Rhodes University expands postgraduate supportDate Released: Mon, 26 August 2019 08:28 +0200
Rhodes University’s Centre for Postgraduate Studies (CPGS) has added a €950 000 EU-funded project to its stable of successful postgraduate support initiatives.
“Only 9% of close to 200 applications were successful, so we are especially delighted with this outcome,” explained Director of the CPGS, Professor Sioux McKenna. “For this project, we will be working hard to ensure that we can offer truly outstanding postgraduate supervision in an enabling environment.”
The new three-year project is a collaboration between a consortium of universities around the world, including Kenya, the Netherlands, and Turkey.
The collaboration will enable Rhodes University to offer a series of seminars on knowledge production and dissemination, which will be open to all postgraduates.
The new project, Creating Postgraduate Collaborations, builds on two existing postgraduate projects, Strengthening Postgraduate Supervision and Enhancing Postgraduate Environments, which have been undertaken by CPGS in an ongoing collaboration with the Centre for Higher Education Research, Teaching and Learning (CHERTL).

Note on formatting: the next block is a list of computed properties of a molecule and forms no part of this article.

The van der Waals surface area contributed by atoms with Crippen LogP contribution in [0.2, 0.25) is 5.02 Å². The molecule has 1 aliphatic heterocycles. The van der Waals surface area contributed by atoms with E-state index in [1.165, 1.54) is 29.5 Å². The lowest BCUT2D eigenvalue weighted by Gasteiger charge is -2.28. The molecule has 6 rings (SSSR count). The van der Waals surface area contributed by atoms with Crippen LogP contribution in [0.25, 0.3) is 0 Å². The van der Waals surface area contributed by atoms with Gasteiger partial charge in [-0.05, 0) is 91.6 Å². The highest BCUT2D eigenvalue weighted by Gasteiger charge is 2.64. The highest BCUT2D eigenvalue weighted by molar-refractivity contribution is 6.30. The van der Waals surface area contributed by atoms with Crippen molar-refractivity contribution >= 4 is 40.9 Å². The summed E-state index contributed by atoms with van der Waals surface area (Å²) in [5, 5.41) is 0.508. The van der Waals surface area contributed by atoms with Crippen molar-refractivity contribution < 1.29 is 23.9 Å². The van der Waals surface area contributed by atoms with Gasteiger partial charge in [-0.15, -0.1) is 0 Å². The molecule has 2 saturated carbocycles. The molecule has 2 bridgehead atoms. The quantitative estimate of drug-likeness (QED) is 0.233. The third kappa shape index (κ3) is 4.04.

“The funding from EU Erasmus+ will allow us to work collaboratively to further enhance the research-rich nature of the postgraduate experience at Rhodes University and beyond,” said Prof McKenna.
To ensure that the benefits of the project are extended into multiple departments and faculties, CPGS has partnered with Pharmacy, Environmental Science, Commerce and the School of Languages at Rhodes University.
“Building on the short courses already offered by CHERTL and the CPGS, this project will offer a Winter School which will focus on methodologies and approaches to research with various streams for different disciplines,” Prof McKenna explained.
EU Erasmus+ was also responsible for funding the Enhancing Postgraduate Environments project, to the tune of €745 000. This project followed the success of the Strengthening Postgraduate Supervision project, which was funded by the Dutch government through Nuffic and the Department of Higher Education and Training (DHET) to the amount of a million euros.